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[Xmca-l] Re: LSV&Spinoza

Greetings all,

I hope I'm not doing anything unhelpful by posting the Derry draft mike posted as a PDF to the list. I have labeled it as a draft to distinguish the difference from the published version that Andy posted. It is nice to see both versions, BTW.

(Besides taking the .doc Mike posted and producing it as PDF, I added "Unpublished draft" to the abstract and the first page, as well as added a by line. Hope this is OK and I haven't transgressed any etiquette. If so the blame is with me and my free will and intellect which I hope I am deploying in my search for freedom! :)

I am encouraged that there is an interest in Spinoza as of late! As well as consideration of what draughts Vygotsky drew from Spinoza's Philosophy. 

Hot dog! (Which is a barking animal!)

I would like to propose that Spinoza's notion of "adequate" and "inadequate" thoughts do not have to do with genesis, but that is an interesting twist. I'd like to make the claim that it is his way of depicting the human experience of ignorance, which is an absence of knowledge (what is true vs not true). 

If you can follow the line of thought here, to say a thought is adequate is to say that it is a "good enough" thought, to say it is "inadequate" is to say that it misses the mark. But what is the mark? That which is true. Because our minds are limited in nature (they can never be omnipresent nor omniscient) our thoughts can only be adequate or inadequate, not accurate or inaccurate. It is my sense that Spinoza reflected on the consequences of thoughts (in the wake of Descartes) and he recognized that when we have inadequate thoughts then we will be led astray (by our ignorance), because such thoughts do not correspond with the world as it is. 

For Spinoza, to have adequate thoughts has the result of healing the mind (which is more what Spinoza meant, than "correcting" it). When the mind has a developed intellect then it is able to reflect what is true, and this is what Spinoza means by development of the intellect, and why this would bring one closer to God, because it generates the intellectual love of God. This is not a belief, but a direct consequence of understanding, and understanding for oneself and no one else but oneself.

Also, any appropriation to pick and chose parts of Spinoza's philosophy seems inadequate to me. :)

Particularly because of the importance Spinoza stressed about unity, which appears to be in response to Descartes' duality. In Vygotsky I have seen no discussion of Spinoza's understanding of substance, which is cause sui. I don't think that Spinoza meant that humans are causa sui in the sense Vygotsky appears to have appropriated it. I would have to do some thinking about that. But I can see how easy it is to have that confusion, particularly if one rejects a God.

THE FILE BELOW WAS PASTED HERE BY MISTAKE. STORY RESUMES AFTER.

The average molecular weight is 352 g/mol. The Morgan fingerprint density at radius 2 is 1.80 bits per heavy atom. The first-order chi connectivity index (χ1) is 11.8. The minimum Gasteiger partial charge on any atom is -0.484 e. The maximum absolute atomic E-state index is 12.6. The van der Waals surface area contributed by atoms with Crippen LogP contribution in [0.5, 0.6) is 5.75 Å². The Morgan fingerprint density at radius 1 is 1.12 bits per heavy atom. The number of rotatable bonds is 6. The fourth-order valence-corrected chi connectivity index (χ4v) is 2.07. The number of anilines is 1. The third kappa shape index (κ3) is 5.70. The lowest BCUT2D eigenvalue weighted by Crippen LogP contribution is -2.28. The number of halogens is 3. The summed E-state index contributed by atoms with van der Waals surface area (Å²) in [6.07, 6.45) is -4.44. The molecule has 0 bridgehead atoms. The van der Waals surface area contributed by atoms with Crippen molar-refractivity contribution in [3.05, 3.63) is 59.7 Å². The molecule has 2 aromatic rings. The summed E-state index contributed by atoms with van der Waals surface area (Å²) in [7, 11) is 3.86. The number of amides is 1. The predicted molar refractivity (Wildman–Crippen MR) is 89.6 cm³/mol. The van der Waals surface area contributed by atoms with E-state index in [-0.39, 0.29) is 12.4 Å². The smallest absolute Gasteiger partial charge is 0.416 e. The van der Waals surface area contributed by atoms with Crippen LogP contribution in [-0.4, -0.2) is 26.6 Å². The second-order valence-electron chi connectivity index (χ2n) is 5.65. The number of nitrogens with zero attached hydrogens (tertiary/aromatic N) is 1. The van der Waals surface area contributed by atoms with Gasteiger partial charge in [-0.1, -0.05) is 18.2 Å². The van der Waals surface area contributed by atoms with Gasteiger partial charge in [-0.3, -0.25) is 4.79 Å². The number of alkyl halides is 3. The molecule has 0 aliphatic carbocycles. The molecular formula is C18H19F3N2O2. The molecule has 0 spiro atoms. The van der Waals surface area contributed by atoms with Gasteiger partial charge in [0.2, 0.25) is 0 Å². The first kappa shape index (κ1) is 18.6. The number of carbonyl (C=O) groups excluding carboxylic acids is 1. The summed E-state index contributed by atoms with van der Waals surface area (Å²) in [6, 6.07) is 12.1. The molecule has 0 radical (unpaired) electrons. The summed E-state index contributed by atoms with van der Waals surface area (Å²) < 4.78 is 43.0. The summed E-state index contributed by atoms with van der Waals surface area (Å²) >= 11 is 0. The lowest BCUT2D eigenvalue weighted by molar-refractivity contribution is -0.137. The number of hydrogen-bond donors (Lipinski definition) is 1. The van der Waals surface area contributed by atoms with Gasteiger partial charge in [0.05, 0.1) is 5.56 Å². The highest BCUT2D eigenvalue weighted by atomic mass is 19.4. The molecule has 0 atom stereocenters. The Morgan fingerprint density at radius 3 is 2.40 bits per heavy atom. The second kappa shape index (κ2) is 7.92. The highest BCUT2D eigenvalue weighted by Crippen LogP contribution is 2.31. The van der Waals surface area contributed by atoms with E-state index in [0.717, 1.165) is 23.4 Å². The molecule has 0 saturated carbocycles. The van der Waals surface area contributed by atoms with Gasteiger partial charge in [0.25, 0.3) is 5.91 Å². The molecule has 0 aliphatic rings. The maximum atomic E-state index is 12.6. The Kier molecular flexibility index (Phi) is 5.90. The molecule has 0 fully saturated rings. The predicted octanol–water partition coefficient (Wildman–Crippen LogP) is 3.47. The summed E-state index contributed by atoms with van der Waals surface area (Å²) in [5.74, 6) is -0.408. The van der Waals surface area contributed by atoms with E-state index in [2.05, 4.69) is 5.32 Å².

Of course, I do not mean to distress those on the list who do not accept a God, nor to I wish to press an argument to start debates in that realm, but perhaps I would prefer to say that it is easy to misunderstand Spinoza, which is based on what we bring to Spinoza when we read him. What isn't clear to me is whether Vygotsky misunderstood him, or intentionally appropriated what he could, given his political circumstances. If anyone has a comment on that I'd be curious to hear it.

Furthermore, I would like to propose that the notion of activity, as Spinoza describes in his rendering of active and passive actions, has a lot of similarities to Vedic notions of karma, in the sense that we (as humans) choose proper action to gain a proper result. If we do actions without conscious choice, this would be parallel to Spinoza's passive activity. Or what might be called "mechanical thinking" or even, "unconscious acts". 

BTW as an aside, for what it is worth, animals cannot do choose their acts, as they operate based solely upon instinct, or perhaps their consciousness is not developed enough to be free of their instincts and so self-awareness is thus limited in scope, compared to human consciousness. I say this because animals do possess intelligence, and we can't deny its existence in them.

Kind regards,


From: xmca-l-bounces+annalisa=unm.edu@mailman.ucsd.edu <xmca-l-bounces+annalisa=unm.edu@mailman.ucsd.edu> on behalf of mike cole <mcole@ucsd.edu>
Sent: Thursday, June 18, 2015 9:51 AM
To: Andy Blunden; eXtended Mind, Culture, Activity
Subject: [Xmca-l] Re: LSV&Spinoza

Oh! Whatever it was it was not supposed to be the published version. Thanks

On Thu, Jun 18, 2015 at 8:42 AM, Andy Blunden <ablunden@mira.net> wrote:

> That's a PDF file, MIke.
> Try opening the attached instead.
> Andy
> ------------------------------------------------------------
> *Andy Blunden*
> http://home.pacific.net.au/~andy/
> On 19/06/2015 1:27 AM, mike cole wrote:
>> For those of you, like myself, who are not steeped in Spinoza, this
>> article
>> by Jan Derry from 2006 (Educational Review) might prove a helpful entry
>> point to the vygotsky-spinoza connection. This copy is  a draft version
>> obtained from Jan with thanks.
>> mike


All there is to thinking is seeing something noticeable which makes
you see something you weren't noticing which makes you see something
that isn't even visible. N. McLean, *A River Runs Through it*

Attachment: Derry_The Unity of Intellect and Will-Vygotsky and Spinoza_draft_pre2006.pdf
Description: Derry_The Unity of Intellect and Will-Vygotsky and Spinoza_draft_pre2006.pdf